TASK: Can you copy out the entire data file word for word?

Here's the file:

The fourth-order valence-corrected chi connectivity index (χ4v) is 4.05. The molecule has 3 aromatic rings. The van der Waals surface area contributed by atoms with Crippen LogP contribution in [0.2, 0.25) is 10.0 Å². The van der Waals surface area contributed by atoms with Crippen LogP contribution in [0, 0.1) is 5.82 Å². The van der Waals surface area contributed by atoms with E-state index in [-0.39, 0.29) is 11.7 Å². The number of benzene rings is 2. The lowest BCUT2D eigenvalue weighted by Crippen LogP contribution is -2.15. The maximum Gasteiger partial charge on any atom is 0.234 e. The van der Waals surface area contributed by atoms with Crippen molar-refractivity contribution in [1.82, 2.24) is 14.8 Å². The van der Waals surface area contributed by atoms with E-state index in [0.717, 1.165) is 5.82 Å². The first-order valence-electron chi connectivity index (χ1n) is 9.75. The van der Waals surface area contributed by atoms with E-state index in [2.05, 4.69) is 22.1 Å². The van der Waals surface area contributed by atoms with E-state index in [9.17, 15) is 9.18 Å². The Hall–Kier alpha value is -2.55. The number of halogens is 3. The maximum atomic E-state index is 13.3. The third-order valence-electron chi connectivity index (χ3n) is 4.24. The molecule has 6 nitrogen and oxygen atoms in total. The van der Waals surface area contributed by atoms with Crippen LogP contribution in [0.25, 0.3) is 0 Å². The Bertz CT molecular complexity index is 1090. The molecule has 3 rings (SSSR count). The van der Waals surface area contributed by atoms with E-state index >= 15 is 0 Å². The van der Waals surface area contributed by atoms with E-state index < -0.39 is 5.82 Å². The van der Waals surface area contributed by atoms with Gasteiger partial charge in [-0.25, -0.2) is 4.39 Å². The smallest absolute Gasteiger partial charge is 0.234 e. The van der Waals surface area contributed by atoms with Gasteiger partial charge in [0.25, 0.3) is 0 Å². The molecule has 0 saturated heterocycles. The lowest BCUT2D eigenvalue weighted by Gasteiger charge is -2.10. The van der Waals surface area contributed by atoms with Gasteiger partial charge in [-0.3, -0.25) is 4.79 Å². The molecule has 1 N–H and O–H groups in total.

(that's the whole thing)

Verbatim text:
The fourth-order valence-corrected chi connectivity index (χ4v) is 4.05. The molecule has 3 aromatic rings. The van der Waals surface area contributed by atoms with Crippen LogP contribution in [0.2, 0.25) is 10.0 Å². The van der Waals surface area contributed by atoms with Crippen LogP contribution in [0, 0.1) is 5.82 Å². The van der Waals surface area contributed by atoms with E-state index in [-0.39, 0.29) is 11.7 Å². The number of benzene rings is 2. The lowest BCUT2D eigenvalue weighted by Crippen LogP contribution is -2.15. The maximum Gasteiger partial charge on any atom is 0.234 e. The van der Waals surface area contributed by atoms with Crippen molar-refractivity contribution in [1.82, 2.24) is 14.8 Å². The van der Waals surface area contributed by atoms with E-state index in [0.717, 1.165) is 5.82 Å². The first-order valence-electron chi connectivity index (χ1n) is 9.75. The van der Waals surface area contributed by atoms with E-state index in [2.05, 4.69) is 22.1 Å². The van der Waals surface area contributed by atoms with E-state index in [9.17, 15) is 9.18 Å². The Hall–Kier alpha value is -2.55. The number of halogens is 3. The maximum atomic E-state index is 13.3. The third-order valence-electron chi connectivity index (χ3n) is 4.24. The molecule has 6 nitrogen and oxygen atoms in total. The van der Waals surface area contributed by atoms with Crippen LogP contribution in [0.25, 0.3) is 0 Å². The Bertz CT molecular complexity index is 1090. The molecule has 3 rings (SSSR count). The van der Waals surface area contributed by atoms with E-state index >= 15 is 0 Å². The van der Waals surface area contributed by atoms with E-state index < -0.39 is 5.82 Å². The van der Waals surface area contributed by atoms with Gasteiger partial charge in [-0.25, -0.2) is 4.39 Å². The smallest absolute Gasteiger partial charge is 0.234 e. The van der Waals surface area contributed by atoms with Gasteiger partial charge in [0.25, 0.3) is 0 Å². The molecule has 0 saturated heterocycles. The lowest BCUT2D eigenvalue weighted by Gasteiger charge is -2.10. The van der Waals surface area contributed by atoms with Gasteiger partial charge in [-0.3, -0.25) is 4.79 Å². The molecule has 1 N–H and O–H groups in total.